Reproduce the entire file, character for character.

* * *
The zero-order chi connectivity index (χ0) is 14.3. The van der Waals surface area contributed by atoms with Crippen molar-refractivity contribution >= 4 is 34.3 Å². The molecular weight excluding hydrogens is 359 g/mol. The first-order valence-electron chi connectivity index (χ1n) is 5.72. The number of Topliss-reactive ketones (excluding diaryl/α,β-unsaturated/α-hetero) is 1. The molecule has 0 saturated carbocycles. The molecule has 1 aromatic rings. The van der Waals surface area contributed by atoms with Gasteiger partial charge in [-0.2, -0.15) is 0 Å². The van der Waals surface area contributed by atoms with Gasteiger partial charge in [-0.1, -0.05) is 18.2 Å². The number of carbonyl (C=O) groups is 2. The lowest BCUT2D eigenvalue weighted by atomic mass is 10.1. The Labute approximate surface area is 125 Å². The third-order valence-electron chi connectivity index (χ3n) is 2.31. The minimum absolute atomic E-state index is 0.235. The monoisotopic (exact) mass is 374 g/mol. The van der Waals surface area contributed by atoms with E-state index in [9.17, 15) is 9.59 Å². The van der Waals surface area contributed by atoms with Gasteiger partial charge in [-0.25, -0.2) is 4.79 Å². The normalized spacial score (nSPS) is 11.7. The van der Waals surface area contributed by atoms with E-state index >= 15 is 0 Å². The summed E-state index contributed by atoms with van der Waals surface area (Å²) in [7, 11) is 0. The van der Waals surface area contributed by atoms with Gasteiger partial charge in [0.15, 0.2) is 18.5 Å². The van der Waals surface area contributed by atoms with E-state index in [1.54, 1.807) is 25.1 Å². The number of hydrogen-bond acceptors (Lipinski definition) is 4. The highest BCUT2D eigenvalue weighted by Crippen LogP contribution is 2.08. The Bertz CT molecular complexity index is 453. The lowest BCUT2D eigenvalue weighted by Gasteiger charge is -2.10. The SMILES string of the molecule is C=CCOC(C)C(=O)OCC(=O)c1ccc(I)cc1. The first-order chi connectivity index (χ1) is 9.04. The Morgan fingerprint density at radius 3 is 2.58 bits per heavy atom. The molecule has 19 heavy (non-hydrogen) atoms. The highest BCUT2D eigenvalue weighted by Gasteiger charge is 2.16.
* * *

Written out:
The zero-order chi connectivity index (χ0) is 14.3. The van der Waals surface area contributed by atoms with Crippen molar-refractivity contribution >= 4 is 34.3 Å². The molecular weight excluding hydrogens is 359 g/mol. The first-order valence-electron chi connectivity index (χ1n) is 5.72. The number of Topliss-reactive ketones (excluding diaryl/α,β-unsaturated/α-hetero) is 1. The molecule has 0 saturated carbocycles. The molecule has 1 aromatic rings. The van der Waals surface area contributed by atoms with Gasteiger partial charge in [-0.2, -0.15) is 0 Å². The van der Waals surface area contributed by atoms with Gasteiger partial charge in [-0.1, -0.05) is 18.2 Å². The number of carbonyl (C=O) groups is 2. The lowest BCUT2D eigenvalue weighted by atomic mass is 10.1. The Labute approximate surface area is 125 Å². The third-order valence-electron chi connectivity index (χ3n) is 2.31. The minimum absolute atomic E-state index is 0.235. The monoisotopic (exact) mass is 374 g/mol. The van der Waals surface area contributed by atoms with E-state index in [9.17, 15) is 9.59 Å². The van der Waals surface area contributed by atoms with Gasteiger partial charge in [-0.25, -0.2) is 4.79 Å². The normalized spacial score (nSPS) is 11.7. The van der Waals surface area contributed by atoms with E-state index >= 15 is 0 Å². The summed E-state index contributed by atoms with van der Waals surface area (Å²) in [7, 11) is 0. The van der Waals surface area contributed by atoms with Gasteiger partial charge in [0.15, 0.2) is 18.5 Å². The van der Waals surface area contributed by atoms with E-state index in [1.54, 1.807) is 25.1 Å². The number of hydrogen-bond acceptors (Lipinski definition) is 4. The highest BCUT2D eigenvalue weighted by Crippen LogP contribution is 2.08. The Bertz CT molecular complexity index is 453. The lowest BCUT2D eigenvalue weighted by Gasteiger charge is -2.10. The SMILES string of the molecule is C=CCOC(C)C(=O)OCC(=O)c1ccc(I)cc1. The first-order chi connectivity index (χ1) is 9.04. The Morgan fingerprint density at radius 3 is 2.58 bits per heavy atom. The molecule has 19 heavy (non-hydrogen) atoms. The highest BCUT2D eigenvalue weighted by Gasteiger charge is 2.16.